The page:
The British Bases said on Thursday they had started work removing more Acacia from the live firing range at Cape Pyla.
The Acacia, which has grown up over several years is being removed for two reasons. To allow the ranges to be used safely, and to prevent illegal bird trapping, a statement said.
It added that much of the acacia had been planted by bird trappers who had also laid irrigation pipes on the surface of the ground. The acacia restricts the field of view and the pipes are a trip hazard. This is particularly dangerous for solders training with live weapons, it said.
Bases spokesman Sean Tully said: “This is the second phase of our programme of acacia removal which started in November last year. Last time we removed about 11 football pitches worth, this time it will be a slightly larger area.”
The removal of the acacia will include a programme to treat the area to prevent it from growing back again.
Tully added: “Bird trapping is illegal in all of Cyprus and the Bases will not tolerate this criminal activity taking place. By removing a significant area of acacia we know is popular with bird trappers we will deny them the opportunity to carry out this activity and at the same time, provide a safer area for our troops to train on.”
The Pyla range is small and is the only area where realistic live firing can take place, the bases said, adding that it was vital that as much of the limited training area as possible can be used.
“This year we will continue working with Birdlife Cyprus, the Royal Society for the Protection of Birds and the local community to tackle illegal bird hunting on the Bases. This is the first of several initiatives which will include increased patrols in bird trapping hotspots,” Tully said.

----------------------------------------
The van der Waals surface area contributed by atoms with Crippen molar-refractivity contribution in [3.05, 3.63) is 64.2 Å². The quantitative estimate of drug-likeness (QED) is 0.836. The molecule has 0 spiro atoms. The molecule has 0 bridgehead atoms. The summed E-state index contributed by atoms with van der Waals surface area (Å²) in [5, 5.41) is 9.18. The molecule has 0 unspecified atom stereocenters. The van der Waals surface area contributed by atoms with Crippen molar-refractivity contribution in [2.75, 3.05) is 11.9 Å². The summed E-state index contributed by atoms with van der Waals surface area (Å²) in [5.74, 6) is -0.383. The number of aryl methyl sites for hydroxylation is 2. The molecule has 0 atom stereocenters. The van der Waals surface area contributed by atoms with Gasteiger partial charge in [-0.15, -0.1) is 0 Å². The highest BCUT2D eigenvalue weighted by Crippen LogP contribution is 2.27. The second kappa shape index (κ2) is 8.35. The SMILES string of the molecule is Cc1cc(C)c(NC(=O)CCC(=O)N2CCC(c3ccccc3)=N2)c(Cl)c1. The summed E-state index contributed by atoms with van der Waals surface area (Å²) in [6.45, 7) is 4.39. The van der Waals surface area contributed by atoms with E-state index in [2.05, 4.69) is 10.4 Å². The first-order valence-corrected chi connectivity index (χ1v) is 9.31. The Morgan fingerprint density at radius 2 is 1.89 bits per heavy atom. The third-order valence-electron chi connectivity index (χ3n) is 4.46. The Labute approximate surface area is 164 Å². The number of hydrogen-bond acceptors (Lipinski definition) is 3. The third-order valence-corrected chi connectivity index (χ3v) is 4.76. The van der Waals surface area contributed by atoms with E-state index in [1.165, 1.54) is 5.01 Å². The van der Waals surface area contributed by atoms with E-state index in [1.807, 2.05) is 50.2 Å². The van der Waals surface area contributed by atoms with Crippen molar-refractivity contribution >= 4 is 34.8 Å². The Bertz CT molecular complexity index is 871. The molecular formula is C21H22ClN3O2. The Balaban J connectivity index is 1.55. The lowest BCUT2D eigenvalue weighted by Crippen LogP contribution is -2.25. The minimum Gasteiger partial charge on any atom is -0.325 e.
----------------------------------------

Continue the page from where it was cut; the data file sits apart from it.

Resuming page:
Dr Clairie Papazoglou, the Executive Director of Birdlife Cyprus welcomed the move “and any activity that will reduce the ability people to illegally trap birds”.’
Tully said the bases had already spoken with representatives of the local community on this issue and informed the Cyprus government.’
Removing acacia is consistent with activity undertaken by the Cyprus Governments Environmental Department of Forest and Game and Fauna Service, who have recently removed acacia from areas such as the Oroklini lake project. The removal at Cape Pyla will be a considerably smaller project, the bases said.
Last month the bases announced a number of Special Areas of Conservation (SAC) in the Sovereign Base Areas which included Cape Pyla.
Ultimately, once the designation is confirmed, the Bases will seek to manage the acacia from the area as it is an invasive species, it said. Removal of invasive species is consistent with SAC management.
The bases came under heavy criticism earlier this year for not doing enough to combat bird trapping. Reports said that a record 900,000 songbirds had been killed by poachers in the British base area of Dhekelia last autumn.